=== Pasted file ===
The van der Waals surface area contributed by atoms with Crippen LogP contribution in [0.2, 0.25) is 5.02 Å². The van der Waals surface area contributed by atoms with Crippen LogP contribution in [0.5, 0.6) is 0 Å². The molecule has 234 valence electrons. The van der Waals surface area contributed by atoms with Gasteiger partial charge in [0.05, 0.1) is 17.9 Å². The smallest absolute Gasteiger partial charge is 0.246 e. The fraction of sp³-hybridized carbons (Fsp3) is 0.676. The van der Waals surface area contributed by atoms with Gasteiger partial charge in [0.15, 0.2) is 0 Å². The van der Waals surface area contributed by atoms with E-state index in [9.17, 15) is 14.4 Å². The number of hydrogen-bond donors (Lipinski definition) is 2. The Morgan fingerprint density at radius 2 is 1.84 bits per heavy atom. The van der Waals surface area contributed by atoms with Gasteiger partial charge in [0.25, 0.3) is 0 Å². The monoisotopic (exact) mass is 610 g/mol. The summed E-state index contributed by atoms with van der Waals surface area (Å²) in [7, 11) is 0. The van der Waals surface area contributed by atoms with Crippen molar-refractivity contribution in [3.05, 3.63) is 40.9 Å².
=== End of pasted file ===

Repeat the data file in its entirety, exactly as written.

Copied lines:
The van der Waals surface area contributed by atoms with Crippen LogP contribution in [0.2, 0.25) is 5.02 Å². The van der Waals surface area contributed by atoms with Crippen LogP contribution in [0.5, 0.6) is 0 Å². The molecule has 234 valence electrons. The van der Waals surface area contributed by atoms with Gasteiger partial charge in [0.05, 0.1) is 17.9 Å². The smallest absolute Gasteiger partial charge is 0.246 e. The fraction of sp³-hybridized carbons (Fsp3) is 0.676. The van der Waals surface area contributed by atoms with Gasteiger partial charge in [0.15, 0.2) is 0 Å². The van der Waals surface area contributed by atoms with E-state index in [9.17, 15) is 14.4 Å². The number of hydrogen-bond donors (Lipinski definition) is 2. The Morgan fingerprint density at radius 2 is 1.84 bits per heavy atom. The van der Waals surface area contributed by atoms with Gasteiger partial charge in [0.25, 0.3) is 0 Å². The monoisotopic (exact) mass is 610 g/mol. The summed E-state index contributed by atoms with van der Waals surface area (Å²) in [7, 11) is 0. The van der Waals surface area contributed by atoms with Crippen molar-refractivity contribution in [3.05, 3.63) is 40.9 Å².